Sunday, 17 May 2015

Interview with Scottish Writer Christine Richard

We continue with the Scottish theme on the blog as I highlight some great Scottish writers and books. Today I am joined by Christine Richard, author of Whitewalls, a contemporary Scottish saga. Welcome Christine. It is a real pleasure to have you join us on Bookaholic. Thank you for agreeing to answer some questions about your life and your writing. I know you are busy so it is kind of you to take time out to meet with me.

I am sure the readers would love to hear about you. Could you start by telling us a little bit about yourself?

I was born in Yorkshire but came to Scotland with my first family as stepmother to three baby boys whose mother had sadly died and had my daughter, Fiona, who designed the book cover of ‘Whitewalls’ and prepared it for publication. I remarried and had a second family of stepchildren. One of my sons, Christopher died four years ago of heart failure and we all miss him greatly as he was a ‘golden boy’ who went round the world doing good! As far as my own history to date is concerned I have always been involved in politics, since the age of 16 and current affairs. I stood for Parliament three times and served as a Councillor in Edinburgh for 12 years – four of them as Leader of the Opposition. In 1992 I was made an OBE and I am a Fellow of the Royal Society of Arts. Simultaneously with politics I have had a career as a qualified Business Studies lecturer and non-executive director. I have been scribbling both poetry and prose from a very young age. Now, I suggest that is quite enough about me!

Can you tell us something about the setting for your book?

My book ‘Whitewalls’ is a Scottish family saga set in the present day. The title comes from the name of the house, which is a Scottish Baronial style whitewashed house which I have set on the banks of the River Tweed. It is the heart of the family which has four generations included from boy and girl twins aged 9 to a very naughty great grandfather, Sir Alistair, who is still being naughty in his eighties. There are two sides to the family, the Douglas’s (named after a racehorse owned by my late husband, John) and the Bruce’s. As well as the Borders I have locations in Edinburgh Perth, Yorkshire, the Cotswolds, London and France. Rosie who is in her fifties is the gentle matriarch whose mission in life is to ensure the happiness and prosperity of her extended family. What I wanted to show in writing this book about and upper middle-class family who, on the surface, have everything – money, lovely homes, talents and successes but who suffer the same troughs and peaks as the rest of us.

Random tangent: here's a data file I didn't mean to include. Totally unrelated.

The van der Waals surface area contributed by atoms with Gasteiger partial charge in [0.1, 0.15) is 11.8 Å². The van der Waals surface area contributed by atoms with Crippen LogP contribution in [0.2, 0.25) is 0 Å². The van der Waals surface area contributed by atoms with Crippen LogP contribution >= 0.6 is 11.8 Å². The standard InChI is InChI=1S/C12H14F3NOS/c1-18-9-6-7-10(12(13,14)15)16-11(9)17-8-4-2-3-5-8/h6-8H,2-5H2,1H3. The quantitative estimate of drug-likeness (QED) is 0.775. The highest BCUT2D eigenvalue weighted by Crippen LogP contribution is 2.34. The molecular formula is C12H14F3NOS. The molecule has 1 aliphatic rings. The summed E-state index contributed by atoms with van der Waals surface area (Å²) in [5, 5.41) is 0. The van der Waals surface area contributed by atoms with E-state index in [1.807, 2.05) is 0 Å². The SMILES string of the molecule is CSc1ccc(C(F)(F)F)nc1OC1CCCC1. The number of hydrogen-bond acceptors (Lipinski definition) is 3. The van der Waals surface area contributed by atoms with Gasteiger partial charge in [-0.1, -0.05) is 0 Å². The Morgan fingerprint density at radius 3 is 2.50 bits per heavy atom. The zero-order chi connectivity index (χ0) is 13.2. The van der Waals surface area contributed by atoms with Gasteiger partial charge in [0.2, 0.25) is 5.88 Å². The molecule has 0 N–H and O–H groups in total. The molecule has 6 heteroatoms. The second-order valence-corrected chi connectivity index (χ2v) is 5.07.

Where did you get the inspiration for your book?

In a way this is the easiest question. I followed the sound advice ‘write about what you know’

Your book sounds really interesting. Can you tell the readers about it.

In a way I have mentioned some of this already. But here is some more! Art is one of my interests and one of the main characters, Rosie’s husband, Jamie, is an artist as well as helping his father, Roddy, to farm at Roddy is a widower. Polly, their daughter, is married to Richard, an Edinburgh lawyer and they are the twins’ parents – Minty and John. Horses are another interest of mine so they feature too. Hughie Bruce is Rosie’s brother and their mother, Lady Elizabeth Bruce was married to the rascally Sir Alistair who she divorced many years ago. The house belongs to the Douglas family. Charles, Jamie and Rosie’s son, is a professional soldier currently in Afghanistan and in love with a lovely actress, Maggie, who has red hair and green eyes. She is very close to her grandmother, Florette, who is French. Hughie is married to Virginia and they live in an Elizabethan Manor house in the Cotswolds. So it is quite a complicated story with a large cast and, I think, just as you had read enough about one group I take the reader along to the next part of the family at a different location.